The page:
Yeah, the fMRI/PET scan results seem to be consistently overstated by many researchers (strangely, mostly those who seem to think that brain differences 'prove' there's nothing we can do about sexism) and the book definitely tears into them.
I found the first part a bit of a slog (though that may also have something to do with how/where I was reading it) but it was very informative.
I completely forgot about this, so hopped over to Amazon to get the book - it's only £1 on Kindle, excellent!
Oh and this is where my vow to use Amazon as little as possible gets sorely tested... it's £4.80 on Nook. Bah.
Now my friends, these are books to die for. A fabulous friend just bought me a sumptuous new book on Stanley Spencer, one of my artists of the moment. It proved to be by the same author/publisher as an equally gorgeous book I had just bought for my dad's 83rd birthday, on Paul Nash. Both exceptional war artists and landscape artists. Pictured here, Spencer to the left, Nash to the right.
More reading. Cat books by a Guardian journalist whom I follow on Twitter (and his cats too). Not the intellectual high ground, certainly, but good fun stuff requiring not too much concentration.
Knitted cat courtesy of online friend Marianne.
We just finished Black Powder War, the third in Naomi Novik's Temeraire series. Basic concept: It's the Napoleonic wars, but both sides have an aerials corps formed of dragons! Navy Capt. Will Laurence happens to be commanding the ship that captures a French vessel upon which is an egg, just about to hatch...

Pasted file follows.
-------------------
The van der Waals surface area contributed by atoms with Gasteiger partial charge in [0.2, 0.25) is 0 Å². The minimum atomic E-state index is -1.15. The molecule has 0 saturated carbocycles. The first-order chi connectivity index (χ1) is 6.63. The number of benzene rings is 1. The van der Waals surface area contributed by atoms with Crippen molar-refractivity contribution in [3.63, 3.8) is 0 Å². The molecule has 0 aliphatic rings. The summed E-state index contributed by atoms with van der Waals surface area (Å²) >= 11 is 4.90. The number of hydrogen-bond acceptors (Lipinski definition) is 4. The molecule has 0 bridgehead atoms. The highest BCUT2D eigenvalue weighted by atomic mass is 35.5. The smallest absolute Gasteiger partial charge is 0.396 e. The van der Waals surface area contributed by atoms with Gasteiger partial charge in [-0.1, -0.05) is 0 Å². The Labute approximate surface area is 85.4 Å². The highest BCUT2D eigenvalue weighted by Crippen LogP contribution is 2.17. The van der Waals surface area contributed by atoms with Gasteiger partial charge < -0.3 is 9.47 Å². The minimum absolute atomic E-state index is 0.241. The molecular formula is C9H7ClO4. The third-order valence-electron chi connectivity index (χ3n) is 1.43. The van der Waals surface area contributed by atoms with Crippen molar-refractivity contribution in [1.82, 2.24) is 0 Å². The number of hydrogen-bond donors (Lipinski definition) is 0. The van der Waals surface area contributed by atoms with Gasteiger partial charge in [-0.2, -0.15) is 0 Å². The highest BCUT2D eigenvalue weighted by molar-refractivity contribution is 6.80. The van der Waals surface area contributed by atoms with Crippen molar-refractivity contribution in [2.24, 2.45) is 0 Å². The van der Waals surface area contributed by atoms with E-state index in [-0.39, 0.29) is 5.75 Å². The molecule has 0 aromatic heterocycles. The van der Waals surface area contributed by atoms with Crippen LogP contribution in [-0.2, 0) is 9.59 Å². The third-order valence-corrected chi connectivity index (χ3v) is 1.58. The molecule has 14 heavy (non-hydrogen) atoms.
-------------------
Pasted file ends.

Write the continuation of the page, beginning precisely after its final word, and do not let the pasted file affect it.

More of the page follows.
They really are wonderful, and the main dragon, Temeraire, is one of my favourite characters of any species in any fiction I've ever read! (Also, lots of stuff about the emancipation of dragons in the second and third books which those familiar with a history of a women's suffrage might find familiar. )
I'm currently reading A Brief History of Misogyny: The World's Oldest Prejudice. It's rather good. There's a lot I knew already but largely on a superficial level so it's giving me more depth of understanding. I'll try and do a proper review when I'm finished but if anyone wants to have a read it's be great to discuss it. Also, if anyone wants to borrow it when I'm done I'll happily share it (as long as I get it back eventually!).
That's interesting the kindle version on amazon is now 2.99£ on UK store and 7.59€ on the French store.
For information, google changes 2.99 British pounds to 4.11456128 Euros. I might add it to my next batch of book order though.
Need somewhere to put this:
Another book I need to get and read. Just been sent one about Isabella Milbanke that I need to read. Though when is a good question.
Couple of thing:
Lady Byron and her Daughters was an excellent book, and I have to admit I feel a bit bad having fallen for the anti-Annabella/pro-Byron propaganda which depicted Annabella as a cold, heartless prude. Really is a must-read, I think.
Also saw this doing the rounds on Twitter, sounds interesting, if possibly depressing:
This looks very interesting: